The remedy? Only by saving more can countries cut real interest rates. "The swiftest, surest and most equitable way to raise national saving would be to reduce fiscal deficits," the report says.
Now a report is a report and nothing more. Governments can agree on it and do precisely the opposite. But here the discipline of the markets kicks in, for if they do ignore fiscal reality, the markets impose "significant penalties in the form of higher interest rates". National self-interest, the report argues, requires the pursuit of sound economic policies.
But not just national self-interest, also equity between generations. The report points out that a government deficit is postponement of taxes. So the markets, in punishing governments that run deficits, are on the side of the children and the unborn. Far from being an amoral force, imposing an arbitrary discipline that challenges democracy, the market gives a voice to future voters in a way the ballot box cannot. It reinforces democracy.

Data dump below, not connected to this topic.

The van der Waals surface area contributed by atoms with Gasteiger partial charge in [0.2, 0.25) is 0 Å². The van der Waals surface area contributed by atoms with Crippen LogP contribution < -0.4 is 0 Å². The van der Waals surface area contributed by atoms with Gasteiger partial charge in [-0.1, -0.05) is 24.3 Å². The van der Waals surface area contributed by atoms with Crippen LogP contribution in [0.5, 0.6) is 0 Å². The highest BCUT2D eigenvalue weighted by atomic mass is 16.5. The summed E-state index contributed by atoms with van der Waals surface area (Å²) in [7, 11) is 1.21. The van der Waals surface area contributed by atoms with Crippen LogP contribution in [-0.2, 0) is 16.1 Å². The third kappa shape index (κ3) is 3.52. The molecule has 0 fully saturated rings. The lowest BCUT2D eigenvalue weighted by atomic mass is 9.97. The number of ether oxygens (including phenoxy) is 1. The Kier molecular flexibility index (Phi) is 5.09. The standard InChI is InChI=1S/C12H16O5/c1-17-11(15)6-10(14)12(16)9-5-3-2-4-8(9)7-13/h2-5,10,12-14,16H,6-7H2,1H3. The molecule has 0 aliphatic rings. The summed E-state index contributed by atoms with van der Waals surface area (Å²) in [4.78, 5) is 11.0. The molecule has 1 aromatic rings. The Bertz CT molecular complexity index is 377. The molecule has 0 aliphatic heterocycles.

All this may seem a long way from whether interest rates and share prices will go up or down. But it is the key to future market movements. We are too close to the change in mood among governments to be able to see it properly, just as it was impossible in the early 1980s to see the beginning of the conquest of the market economy across two-thirds of the world.
But one thing we can see. Tell Monsieur Juppe French fiscal policy needs to be tightened because London foreign exchange dealers want it and not much will happen. But if it is in the French national self-interest that is a rather different matter.